Venezuela and the United States haven't had the best relationship recently. This week, it got worse.
The Treasury Department blacklisted Venezuelan Vice President Tareck El Aissami on Monday, saying he oversaw or "partially owned" narcotics shipments of more than 1,000 kilograms (2,204 pounds) from Venezuela, some of which ended up in Mexico and the U.S.
"On the one hand, it's a drop in the ocean, because it won't change what's happening on the ground," said Dany Bahar, fellow at Brookings. "On the other hand, it would represent a shift to a more realistic approach toward what's happening in Venezuela."
"By sanctioning the vice president, the U.S. government is acknowledging that the Venezuelan government has drug dealers at the highest ranks of government," he said.
Newly minted Treasury Secretary Steve Mnuchin said in a Tuesday news conference the government had frozen "tens of millions of dollars" worth of assets belonging to El Aissami and Samark Jose Lopez Bello, El Aissami's primary frontman.
"Relations between the U.S. and Venezuela have been on ice," said Monica DeBolle, senior fellow at the Peterson Institute for International Economics. "For now, this will keep those relations on ice."
Venezuela's relationship with the U.S. has been hostile since the late 1990s, when communist authoritarian Hugo Chavez became president, and it has remained so throughout Nicolas Maduro's presidency. Maduro, a former bus driver, succeeded Chavez following his death in 2013 and blamed President Barack Obama for his Venezuela's descent into economic chaos.
The new sanctions are the first test of how the relationship between the countries evolves under President Donald Trump. Maduro has treaded carefully with Trump since his election.
Maduro blasted the Republican as a "thief" and "bandit" during the U.S. election campaign, but he later cooled his rhetoric and said Trump "won't be worse than Obama."
The Treasury's decision to sanction El Aissami could not have come at a worse time, as Venezuela deals with a massive shortage of basic goods and a spiraling economy.
Venezuela's inflation rate last year reached a staggering 800 percent. Its violent crime rate is one of the worst on earth.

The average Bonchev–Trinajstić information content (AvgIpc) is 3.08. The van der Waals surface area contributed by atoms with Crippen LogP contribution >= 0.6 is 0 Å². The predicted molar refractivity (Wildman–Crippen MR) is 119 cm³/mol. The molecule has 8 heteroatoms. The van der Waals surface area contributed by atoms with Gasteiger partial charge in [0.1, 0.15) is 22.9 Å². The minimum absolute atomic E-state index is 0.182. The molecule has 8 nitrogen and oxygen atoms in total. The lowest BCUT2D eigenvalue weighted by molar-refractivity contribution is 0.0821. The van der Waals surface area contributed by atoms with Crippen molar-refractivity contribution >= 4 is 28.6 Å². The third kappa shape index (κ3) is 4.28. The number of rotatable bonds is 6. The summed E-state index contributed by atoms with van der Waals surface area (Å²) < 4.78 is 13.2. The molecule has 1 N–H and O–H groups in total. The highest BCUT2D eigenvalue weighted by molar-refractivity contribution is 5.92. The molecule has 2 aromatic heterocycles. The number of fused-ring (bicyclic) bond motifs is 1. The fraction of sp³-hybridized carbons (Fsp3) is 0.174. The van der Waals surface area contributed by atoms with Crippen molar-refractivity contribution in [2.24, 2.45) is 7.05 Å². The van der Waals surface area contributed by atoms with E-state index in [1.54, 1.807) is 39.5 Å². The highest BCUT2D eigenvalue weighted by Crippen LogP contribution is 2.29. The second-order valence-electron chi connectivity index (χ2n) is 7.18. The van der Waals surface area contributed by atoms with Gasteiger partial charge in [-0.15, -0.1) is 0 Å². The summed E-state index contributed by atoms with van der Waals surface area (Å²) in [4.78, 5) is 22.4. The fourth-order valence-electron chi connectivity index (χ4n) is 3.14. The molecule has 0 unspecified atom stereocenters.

"There is a big lack of food and medicine in Venezuela," said Brookings' Bahar. "People are dying from very curable illnesses."
The country's economic troubles have been accentuated by a massive drop in crude oil prices, Venezuela's main export. U.S. crude prices have fallen more than 40 percent since October 2014, despite a sharp rebound from their 2016 lows.
US crude since October 2014
Venezuela has also experienced trouble shipping its crude oil to two of its main trade partners: China and Russia. Reuters reported last week that PDVSA, Venezuela's state-run oil company, has fallen months behind on shipments of crude and fuel under oil-for-loan deals with the two nations.
"The situation in Venezuela is now unraveling very fast," said Peterson's DeBolle. "It's going to implode. The one thing that puzzles people is that it's taking this long."
While the United States' decision to sanction Venezuela's El Aissami may further erode relations between the two nations, it may also serve as a wake-up call for Colombia and Brazil.
Peterson's DeBolle said the sanctions could pressure Colombia and Brazil to increase security along their respective borders with Venezuela. "I think that may have been the intended impact from this," she said of the new U.S. sanctions, adding that Brazil and Colombia are close allies with the U.S.
Thousands of Venezuelans have crossed the border into Colombia, looking for food and medicine, while the Venezuelan-Brazilian border is notorious for drug trafficking.
"The Brazilian government has been very reluctant in taking a strong stance against Venezuela because that's just how they operate," said DeBolle. "Venezuela is a key point of instability in the region. At some point, countries there will have to come together to find a solution."
—Reuters contributed to this report.